Bringing Black History into the 21st Century

This post is written by Tina L. Ligon, an Archivist in the Textual Processing Division of the National Archives and Project Lead for the Updated Black History Guide.

The National Archives and Records Administration (NARA) is dedicated to preserving the history of the Federal Government and the American people. In 1984, Dr. Debra Newman Ham published Black History: A Guide to Civilian Records in the National Archives to showcase textual documents, special media, and photographs that are related to the black experience held by the National Archives. This award winning guide has assisted numerous graduate students, researchers, and family genealogists in identifying records for various scholarly and genealogical projects within the field of black history.

The cover of the original Black History Guide.

In 2011, a committee of NARA Employees agreed to update Dr. Ham’s black history guide. Each of the committee members is dedicated to providing new and exciting information on selected series, artifacts, and special media at the National Archives. This group of employees consists of Archivists, Archives Specialists and Technicians, and graduate students who have an interest in learning more about black history and sharing this knowledge with the general public.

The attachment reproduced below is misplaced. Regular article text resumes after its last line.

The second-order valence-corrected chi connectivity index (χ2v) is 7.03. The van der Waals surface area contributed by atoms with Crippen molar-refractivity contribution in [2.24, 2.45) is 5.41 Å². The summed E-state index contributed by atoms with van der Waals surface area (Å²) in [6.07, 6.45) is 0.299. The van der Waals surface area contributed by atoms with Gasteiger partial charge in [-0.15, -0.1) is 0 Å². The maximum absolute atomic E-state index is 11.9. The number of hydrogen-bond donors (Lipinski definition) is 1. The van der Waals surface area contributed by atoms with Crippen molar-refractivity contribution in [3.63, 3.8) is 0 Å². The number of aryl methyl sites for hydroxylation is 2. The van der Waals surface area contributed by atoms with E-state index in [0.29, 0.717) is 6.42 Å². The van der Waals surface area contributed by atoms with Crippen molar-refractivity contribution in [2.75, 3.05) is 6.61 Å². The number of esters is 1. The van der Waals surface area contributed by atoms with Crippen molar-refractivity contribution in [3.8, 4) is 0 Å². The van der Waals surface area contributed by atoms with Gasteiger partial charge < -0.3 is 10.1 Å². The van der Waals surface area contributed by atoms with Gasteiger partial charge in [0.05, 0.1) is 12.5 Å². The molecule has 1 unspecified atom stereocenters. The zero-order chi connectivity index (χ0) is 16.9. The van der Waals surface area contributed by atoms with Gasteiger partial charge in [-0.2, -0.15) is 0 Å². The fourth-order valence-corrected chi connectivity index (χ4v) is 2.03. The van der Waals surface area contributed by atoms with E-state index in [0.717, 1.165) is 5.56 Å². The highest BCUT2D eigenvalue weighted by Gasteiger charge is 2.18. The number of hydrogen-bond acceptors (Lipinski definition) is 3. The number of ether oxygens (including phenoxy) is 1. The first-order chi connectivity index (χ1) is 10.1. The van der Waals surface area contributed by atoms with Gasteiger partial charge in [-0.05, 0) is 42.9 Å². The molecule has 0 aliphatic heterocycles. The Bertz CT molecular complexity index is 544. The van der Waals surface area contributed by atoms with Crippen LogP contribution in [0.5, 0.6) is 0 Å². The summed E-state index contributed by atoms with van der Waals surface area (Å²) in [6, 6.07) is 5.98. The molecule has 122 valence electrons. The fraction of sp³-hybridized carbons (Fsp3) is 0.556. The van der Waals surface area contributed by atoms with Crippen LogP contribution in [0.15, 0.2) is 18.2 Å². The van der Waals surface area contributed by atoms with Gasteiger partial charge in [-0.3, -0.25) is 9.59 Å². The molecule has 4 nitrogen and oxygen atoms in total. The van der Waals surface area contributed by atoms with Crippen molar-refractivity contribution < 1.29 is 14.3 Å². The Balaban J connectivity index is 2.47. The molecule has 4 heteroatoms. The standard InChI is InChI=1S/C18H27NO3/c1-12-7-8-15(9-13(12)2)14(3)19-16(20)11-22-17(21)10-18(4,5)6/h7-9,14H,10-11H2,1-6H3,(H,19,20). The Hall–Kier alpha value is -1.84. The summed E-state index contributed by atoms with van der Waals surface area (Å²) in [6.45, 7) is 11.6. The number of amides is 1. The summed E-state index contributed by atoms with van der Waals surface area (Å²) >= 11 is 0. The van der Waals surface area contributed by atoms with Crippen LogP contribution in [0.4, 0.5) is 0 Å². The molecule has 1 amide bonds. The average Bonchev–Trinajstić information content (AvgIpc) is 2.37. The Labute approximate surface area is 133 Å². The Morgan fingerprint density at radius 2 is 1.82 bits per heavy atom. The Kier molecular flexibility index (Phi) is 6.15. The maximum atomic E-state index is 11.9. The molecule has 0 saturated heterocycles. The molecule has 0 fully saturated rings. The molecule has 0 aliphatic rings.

The plan is to have portions of the guide available electronically to the public by late 2013 or early 2014. The guide will incorporate updates to the original entries in Dr. Ham’s guide, as well as include new information on records that have been accessioned since the first publication and include records from newly created record groups. The updated guide will also consist of Archival Research Catalog (ARC) identifiers, Holding Maintenance System (HMS) identifier, user and access restrictions, and type and extent of the archival material at most NARA locations, including the regional archives and the presidential libraries.

The goal of the updated black history guide is to be more user friendly and to introduce non-traditional researchers to the valuable resources that NARA has to offer regarding the black experience. Various forms of social media will also be used to chronicle the progress of the black history guide. The Rediscovering Black History: Updates at the National Archivesblog is now available to notify researchers on new series descriptions, intriguing collections, and the status of the overall project. In additional, we are considering using Flickr, tumblr, webinars, videos, and other forms of medium or social media to reach out to and to educate the general public.

6 thoughts on “Bringing Black History into the 21st Century

  1. Thank you for initiating and following through on updating this important resource!
    I am also pleased to see such a great line-up of speakers in January, including Dr. Hamm. Kudos to the Afro-American History Society!

  2. I knew of the name Ida B. Wells, but I had never heard the story that went with the name. She did her best to correct one of many outrages that occurred during that period. She writes with a combination of power and restraint, and her argument is so logical in its finding “precedent” for payments to other countries. How monumentally unfair that there was an all-white jury.

  3. The committee’s goal to use all open avenues to get the word out to everyone is excellent! This new blog is also really useful. Thanks!

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